Read Diamonds, Gold and War: The Making of South Africa by Martin Meredith Free Online
Book Title: Diamonds, Gold and War: The Making of South Africa|
The author of the book: Martin Meredith
Edition: Not Avail
Date of issue: March 25th 2008
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Reader ratings: 4.7
ISBN 13: 9780743286183
Format files: PDF
The size of the: 4.34 MB
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Let us admit it fairly, as a business people should,
We have had no end of a lesson: it will do us no end of good.
-- Rudyard Kipling, on the Boer War
The British Empire was at the height of its arrogance in the late 1800s, but hardly at the height of its competence, if we judge its disastrous performance in South Africa.
Consider the evidence:
After invading the Zulu territory with no real justification, the British military failed to construct even the most rudimentary defense of its key encampment, leading to a slaughter as the Zulus "washed their spears" in British blood at Isandlwana. A rare example where bringing spears to a gunfight actually paid off. This is the first inept British military performance discussed in this book, but it's only a precursor of far worse to come.
As elsewhere in Africa at the time, the British wanted to control territory, but did not want the cost associated with running new and potentially unprofitable colonies, so they outsourced the colonization to private companies, in this case Cecil Rhodes' British South Africa Company. Rhodes was a megalomaniac whose vision was a British "Cape to Cairo" corridor spanning the entire continent. What could possibly go wrong?
Rhodes' company, without any apparent evidence, convinced themselves (or at least convinced their shareholders) that the Matabele and Mashona tribal lands to the north were rich in gold, and therefore should naturally be in British hands. When it turned out that the land contained scant gold, and that all of the viable farm land was already under African ownership, it was clear what needed to be done: take the Africans' land and turn them into menial laborers, killing those who refused to get with the new program. And, speaking of pesky neighbors, why not invade the Boer colony to the south while we're at it?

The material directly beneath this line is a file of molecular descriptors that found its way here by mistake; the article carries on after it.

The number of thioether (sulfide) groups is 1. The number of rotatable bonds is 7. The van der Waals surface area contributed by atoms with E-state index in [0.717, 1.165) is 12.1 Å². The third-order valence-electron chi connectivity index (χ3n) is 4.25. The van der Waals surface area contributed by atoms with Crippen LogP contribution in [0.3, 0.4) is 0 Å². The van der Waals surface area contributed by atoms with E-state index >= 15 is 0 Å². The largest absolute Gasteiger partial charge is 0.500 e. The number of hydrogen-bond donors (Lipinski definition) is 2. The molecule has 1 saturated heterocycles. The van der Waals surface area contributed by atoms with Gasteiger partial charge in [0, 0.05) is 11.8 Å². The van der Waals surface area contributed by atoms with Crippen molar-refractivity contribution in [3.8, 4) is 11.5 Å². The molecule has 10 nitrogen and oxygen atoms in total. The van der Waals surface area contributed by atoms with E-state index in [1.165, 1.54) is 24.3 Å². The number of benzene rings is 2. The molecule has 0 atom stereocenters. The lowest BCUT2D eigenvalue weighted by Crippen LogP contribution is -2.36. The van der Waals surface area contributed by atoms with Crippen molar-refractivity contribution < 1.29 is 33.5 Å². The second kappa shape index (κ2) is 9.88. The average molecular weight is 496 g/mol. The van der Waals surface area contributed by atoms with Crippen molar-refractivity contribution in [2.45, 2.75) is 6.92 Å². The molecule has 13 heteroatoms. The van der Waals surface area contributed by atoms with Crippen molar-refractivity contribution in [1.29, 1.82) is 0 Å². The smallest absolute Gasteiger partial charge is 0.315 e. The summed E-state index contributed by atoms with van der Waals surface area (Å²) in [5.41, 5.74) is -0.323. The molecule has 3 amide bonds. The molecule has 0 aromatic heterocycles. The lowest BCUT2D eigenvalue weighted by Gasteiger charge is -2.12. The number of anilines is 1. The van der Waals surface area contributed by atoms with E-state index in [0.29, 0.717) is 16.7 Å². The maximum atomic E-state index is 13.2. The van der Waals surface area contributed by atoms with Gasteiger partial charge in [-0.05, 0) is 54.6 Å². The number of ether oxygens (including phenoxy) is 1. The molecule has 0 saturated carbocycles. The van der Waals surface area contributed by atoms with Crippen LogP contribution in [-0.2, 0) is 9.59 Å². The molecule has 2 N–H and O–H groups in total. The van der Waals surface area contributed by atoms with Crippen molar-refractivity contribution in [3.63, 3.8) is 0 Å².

Right, I hadn't mentioned the Boers yet. A dour group of conservative religious Dutch farmers, unhappy with the control of Cape Colony by the heathen British, had migrated (it turns out that "trek" is an Afrikaans word) northward and formed two colonies of their own, the Orange Free State and the Transvaal. The Orange Free State was initially the more prosperous of the two, while the Transvaal was a hardscrabble frontier region which, as was discovered in the 1880s, just happened to sit atop the most valuable gold deposits in the world.
The Transvaal was governed by one Paul Kruger, who was a Calvinist peasant farmer at heart, and was none too pleased with the ensuing gold rush, especially as the newcomers (uitlanders) were disproportionately British. He let them dig their gold without too much interference, although any interference was of course too much for the miners' tastes. Of course, as the newcomers were not citizens of the Transvaal, they did not have the right to elect a more congenial government.
These uitlander "grievances" (a bit too much regulation and not being allowed to vote in the foreign country where they were being allowed to mine) formed the flimsiest possible excuse for not one but two invasions of the Transvaal.
The first invasion was a laughable attempt at a land grab, staged by one Starr Jameson, the head of Rhodesia (as Rhodes' colony to the north was now called). His invasion army could not even properly be called an army, formed as it was by the majority of Rhodesia's police force. The uitlanders, who were expected to rise up and join the revolution, decided upon reflection that they were not really so unhappy with the Boers, and didn't like the possible disruption of income that a war might cause, so for the most part they stayed out of it. (Meanwhile, the Matebele and Mashona back in Rhodesia took advantage of the lack of police presence, killing hundreds of white settlers while the killing was good.)